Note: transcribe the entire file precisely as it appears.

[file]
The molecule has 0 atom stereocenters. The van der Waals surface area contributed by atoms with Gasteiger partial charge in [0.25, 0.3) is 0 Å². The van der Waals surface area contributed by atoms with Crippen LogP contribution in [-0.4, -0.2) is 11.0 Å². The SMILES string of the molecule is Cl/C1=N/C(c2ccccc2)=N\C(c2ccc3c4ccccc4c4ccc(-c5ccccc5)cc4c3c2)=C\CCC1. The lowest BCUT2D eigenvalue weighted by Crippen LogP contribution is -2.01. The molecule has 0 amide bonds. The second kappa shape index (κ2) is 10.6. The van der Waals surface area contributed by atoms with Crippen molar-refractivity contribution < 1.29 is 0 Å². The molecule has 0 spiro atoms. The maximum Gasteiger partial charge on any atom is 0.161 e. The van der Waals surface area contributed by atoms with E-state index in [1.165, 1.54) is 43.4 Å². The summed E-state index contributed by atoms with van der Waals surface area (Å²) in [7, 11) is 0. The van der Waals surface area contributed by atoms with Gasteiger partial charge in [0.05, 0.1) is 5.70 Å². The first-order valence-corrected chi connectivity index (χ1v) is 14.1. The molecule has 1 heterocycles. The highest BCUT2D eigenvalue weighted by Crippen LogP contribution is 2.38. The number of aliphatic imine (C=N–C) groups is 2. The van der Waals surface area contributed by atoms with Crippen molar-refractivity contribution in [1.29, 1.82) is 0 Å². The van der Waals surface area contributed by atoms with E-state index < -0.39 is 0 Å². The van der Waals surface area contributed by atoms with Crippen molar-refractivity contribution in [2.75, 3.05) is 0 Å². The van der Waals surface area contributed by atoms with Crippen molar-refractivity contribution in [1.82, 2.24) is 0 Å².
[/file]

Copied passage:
The molecule has 0 atom stereocenters. The van der Waals surface area contributed by atoms with Gasteiger partial charge in [0.25, 0.3) is 0 Å². The van der Waals surface area contributed by atoms with Crippen LogP contribution in [-0.4, -0.2) is 11.0 Å². The SMILES string of the molecule is Cl/C1=N/C(c2ccccc2)=N\C(c2ccc3c4ccccc4c4ccc(-c5ccccc5)cc4c3c2)=C\CCC1. The lowest BCUT2D eigenvalue weighted by Crippen LogP contribution is -2.01. The molecule has 0 amide bonds. The second kappa shape index (κ2) is 10.6. The van der Waals surface area contributed by atoms with Crippen molar-refractivity contribution < 1.29 is 0 Å². The molecule has 0 spiro atoms. The maximum Gasteiger partial charge on any atom is 0.161 e. The van der Waals surface area contributed by atoms with E-state index in [1.165, 1.54) is 43.4 Å². The summed E-state index contributed by atoms with van der Waals surface area (Å²) in [7, 11) is 0. The van der Waals surface area contributed by atoms with Gasteiger partial charge in [0.05, 0.1) is 5.70 Å². The first-order valence-corrected chi connectivity index (χ1v) is 14.1. The molecule has 1 heterocycles. The highest BCUT2D eigenvalue weighted by Crippen LogP contribution is 2.38. The number of aliphatic imine (C=N–C) groups is 2. The van der Waals surface area contributed by atoms with Crippen molar-refractivity contribution in [1.29, 1.82) is 0 Å². The van der Waals surface area contributed by atoms with E-state index < -0.39 is 0 Å². The van der Waals surface area contributed by atoms with Crippen molar-refractivity contribution in [2.75, 3.05) is 0 Å². The van der Waals surface area contributed by atoms with Crippen molar-refractivity contribution in [1.82, 2.24) is 0 Å².